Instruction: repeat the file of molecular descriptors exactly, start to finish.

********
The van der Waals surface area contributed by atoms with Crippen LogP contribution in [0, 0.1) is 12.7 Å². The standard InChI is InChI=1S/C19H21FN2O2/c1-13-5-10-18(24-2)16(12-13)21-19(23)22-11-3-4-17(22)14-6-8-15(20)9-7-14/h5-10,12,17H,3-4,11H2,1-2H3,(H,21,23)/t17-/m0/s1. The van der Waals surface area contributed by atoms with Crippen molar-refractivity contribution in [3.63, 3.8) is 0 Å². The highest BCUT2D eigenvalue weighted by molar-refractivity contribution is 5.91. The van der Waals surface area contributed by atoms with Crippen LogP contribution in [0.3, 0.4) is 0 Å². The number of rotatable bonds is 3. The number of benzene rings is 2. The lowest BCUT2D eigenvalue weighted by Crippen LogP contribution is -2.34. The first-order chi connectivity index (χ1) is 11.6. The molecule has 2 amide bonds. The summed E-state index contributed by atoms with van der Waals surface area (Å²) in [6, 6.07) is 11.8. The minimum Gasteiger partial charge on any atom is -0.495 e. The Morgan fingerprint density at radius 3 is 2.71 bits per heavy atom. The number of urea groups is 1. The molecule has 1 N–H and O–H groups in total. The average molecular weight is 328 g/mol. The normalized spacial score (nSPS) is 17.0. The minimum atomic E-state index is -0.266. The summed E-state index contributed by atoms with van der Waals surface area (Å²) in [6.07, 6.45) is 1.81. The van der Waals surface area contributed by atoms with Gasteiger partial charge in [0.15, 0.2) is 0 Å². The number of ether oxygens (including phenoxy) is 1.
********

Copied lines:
The van der Waals surface area contributed by atoms with Crippen LogP contribution in [0, 0.1) is 12.7 Å². The standard InChI is InChI=1S/C19H21FN2O2/c1-13-5-10-18(24-2)16(12-13)21-19(23)22-11-3-4-17(22)14-6-8-15(20)9-7-14/h5-10,12,17H,3-4,11H2,1-2H3,(H,21,23)/t17-/m0/s1. The van der Waals surface area contributed by atoms with Crippen molar-refractivity contribution in [3.63, 3.8) is 0 Å². The highest BCUT2D eigenvalue weighted by molar-refractivity contribution is 5.91. The van der Waals surface area contributed by atoms with Crippen LogP contribution in [0.3, 0.4) is 0 Å². The number of rotatable bonds is 3. The number of benzene rings is 2. The lowest BCUT2D eigenvalue weighted by Crippen LogP contribution is -2.34. The first-order chi connectivity index (χ1) is 11.6. The molecule has 2 amide bonds. The summed E-state index contributed by atoms with van der Waals surface area (Å²) in [6, 6.07) is 11.8. The minimum Gasteiger partial charge on any atom is -0.495 e. The Morgan fingerprint density at radius 3 is 2.71 bits per heavy atom. The number of urea groups is 1. The molecule has 1 N–H and O–H groups in total. The average molecular weight is 328 g/mol. The normalized spacial score (nSPS) is 17.0. The minimum atomic E-state index is -0.266. The summed E-state index contributed by atoms with van der Waals surface area (Å²) in [6.07, 6.45) is 1.81. The van der Waals surface area contributed by atoms with Gasteiger partial charge in [0.15, 0.2) is 0 Å². The number of ether oxygens (including phenoxy) is 1.